“Winterwood” cover, unknown artist sitting in a living room (peacock feathers on the wall)
“Is this Love” Bob Marley, made for MTV type video
“Put the Message in the Box” World Party made for MTV type video (Atlas video, Seaview films)


Best Feedback: Steve


Its been a long time, we have been apart so many years, but you have an art of bringing back forgotten memories that we all cherish. I wish you and Nancy the happiest anniversary. 17 years years! Has it been that long since I stole a car! Maybe that's a good thing, eh?

All the best!


Also: Bob

Pete & Nancy,

Happy anniversary to both of you!  I wish you many more years of happiness together and hope to continue to share many of those years with you.

We are really looking forward to seeing both of you next summer.

Your below mail has brought back many fine memories.  I still remember the day you proposed to Nancy in Paris on top of the Eiffel Tower.  You wanted to leave my apartment to move into a hotel to have some private time after popping the big question to get a way from the snoring of Mac who was also camping out in my apartment.  But then you had a lot of explaining to do to Nancy as she felt you might hurt my feelings by moving into the Hotel as she did not know the reasoning of your motivation to get some privacy.  The episode brings a big and warm smile to my face.

Again, happy anniversary!



And: Tom

Hi Pete

What a nice review of that special event 17 years back already!  It doesn't seem we've advanced that far into our lives already - though I can't remember not having kids awakening us to another early-morning start to a day (Thomas turned four today, so he was extra exuberant :)  See how things happen - you have a strong and steady partnership as parents of two fabulous kids, soon to be young adults themselves (Mike told me on the phone about another great concert he had just driven to, and I sometimes have to pause and ask how my little "Mikey" can already be doing such).  So yes, the years just go on and on automatically and all we're responsible for is packing them up with good things to remember them by as they glide away like a train car on ice (or like the bus in Heart & Souls).  Here's to you and Nancy this coming Monday - Cheers for a job done super well!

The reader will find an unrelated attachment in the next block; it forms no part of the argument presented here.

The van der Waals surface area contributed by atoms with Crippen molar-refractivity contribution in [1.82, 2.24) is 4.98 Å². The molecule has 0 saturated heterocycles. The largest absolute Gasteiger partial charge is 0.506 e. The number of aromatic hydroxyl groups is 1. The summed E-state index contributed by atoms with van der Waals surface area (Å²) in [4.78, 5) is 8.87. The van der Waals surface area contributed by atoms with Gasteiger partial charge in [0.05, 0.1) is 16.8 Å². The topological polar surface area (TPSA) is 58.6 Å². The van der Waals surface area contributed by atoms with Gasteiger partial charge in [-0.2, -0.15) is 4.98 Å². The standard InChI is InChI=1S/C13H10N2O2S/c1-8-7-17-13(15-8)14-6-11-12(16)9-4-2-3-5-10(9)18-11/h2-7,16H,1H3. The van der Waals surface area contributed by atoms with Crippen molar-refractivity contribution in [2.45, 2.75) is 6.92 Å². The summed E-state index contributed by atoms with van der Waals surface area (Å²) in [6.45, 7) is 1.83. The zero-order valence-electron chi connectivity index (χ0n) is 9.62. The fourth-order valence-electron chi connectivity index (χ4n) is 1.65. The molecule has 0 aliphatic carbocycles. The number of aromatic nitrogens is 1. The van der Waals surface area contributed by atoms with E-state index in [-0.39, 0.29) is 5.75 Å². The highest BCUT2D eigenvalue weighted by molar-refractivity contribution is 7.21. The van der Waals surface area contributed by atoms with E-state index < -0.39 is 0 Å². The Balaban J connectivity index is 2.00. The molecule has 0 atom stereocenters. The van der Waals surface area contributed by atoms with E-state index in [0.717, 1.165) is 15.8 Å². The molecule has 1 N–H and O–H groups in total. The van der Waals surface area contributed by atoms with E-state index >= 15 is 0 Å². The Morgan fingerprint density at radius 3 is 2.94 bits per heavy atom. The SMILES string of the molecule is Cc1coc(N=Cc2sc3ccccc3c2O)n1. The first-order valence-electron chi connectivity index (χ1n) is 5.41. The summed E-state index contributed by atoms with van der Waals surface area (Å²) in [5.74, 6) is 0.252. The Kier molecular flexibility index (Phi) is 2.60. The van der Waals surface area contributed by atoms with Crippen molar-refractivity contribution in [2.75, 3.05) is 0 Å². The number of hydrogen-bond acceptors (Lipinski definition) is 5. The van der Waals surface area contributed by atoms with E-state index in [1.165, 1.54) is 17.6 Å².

Cuz Tom


And: Fred

great memories.  I had forgotten about the quiz in the morning

Happy Anniversary and many more.

Thursday, April 3, 2008

GMVW # 13: "Poetic Justice"

Gem Music Video of the Week # 13: Poetic Justice
Song: Closing Time by Leonard Cohen
(Songwriter: Leonard Cohen)
April 3, 2008

In the 60’s, a number of cultural centers sprung up out of nowhere.  We all know about Swinging London, Greenwich Village, and the San Francisco scene.  These locations experienced an explosion of music, arts, poetry, and fashion.  However, there were also lesser known hubs, including Montreal, Quebec.  One of the most influential poet/musicians of the era, Leonard Cohen, came out of this Montreal scene. 

For a city so close to Boston, Montreal seems worlds apart.  It’s a great place to visit if you want to experience something different.  A dead giveaway is attending a Canadiens hockey game.  When you look around, you notice the crowd are dressed in suits and ties.  There's a sense of Old World (Continental Europe) priorities, including the lyrics to song, which are more poetic than standard Rock music.  This was the back drape to the Montreal that Cohen came out of in the 60’s, and it’s this era that he seems to gain lyrical inspiration for this weeks Gem Music Video ‘Closing Time’ from his 1992 album ‘The Future’. 

Leonard Cohen was inducted into the Rock-n-Roll Hall of Fame this past month (Lou Reed gave the induction speech), which was long overdue.  He’s an intense and highly influential figure who has gained far more popularity in Europe and Canada than in the States.  In the late 90’s he spent 5 years in seclusion at a cloistered Zen center.  He’s more of a poet than a musician, which is likely why he’s been banned from the music box at the annual Blob Squad gatherings in Humarock. 

I’ve also included a Gem Light still-shot video of an early Cohen song ‘So Long Marianne’.  The contrast in his vocals between the 2 songs, spread out between 25 years, is striking.  Below the URLs are a few of Cohen's lyrics that have stuck with me over the years.

- Pete

Gem Music Video: Closing Time

So Long Marianne

"They sentenced me to twenty years of boredom
for trying to change the system from within.
I'm coming now, I'm coming to reward them.
First we take Manhattan, then we take Berlin."
-- First We Take Manhattan (1988)

"I'm standing on a ledge and your fine spider web
is fastening my ankle to a stone."
-- So Long Marianne  (1967)

"But I'm stubborn as those garbage bags
that Time cannot decay,
I'm junk but I'm still holding up
this little wild bouquet" -- Democracy (1992)


About the video: Made for MTV style video (although rarely if ever shown)  The Gem Light is a still-shot video put together by a fan.

Video Rating: 1


About the video: Made for MTV style video (although rarely if ever shown)  The Gem Light is a still-shot video put together by a fan.

Best Feedback:  Amy

Not to take even one of these gems for granted...this one took me by surprise.  Not only had I not heard it before, but I'm pretty sure I've never laid my eyes on this musician.  So, I thank you for that.  He's raw, unglamorized, husky talent.  And this gem was a learning experience for me.
Molly and Jack can't wait for this weekend.  I'll see you at our usual spot around 11:30 on Sat.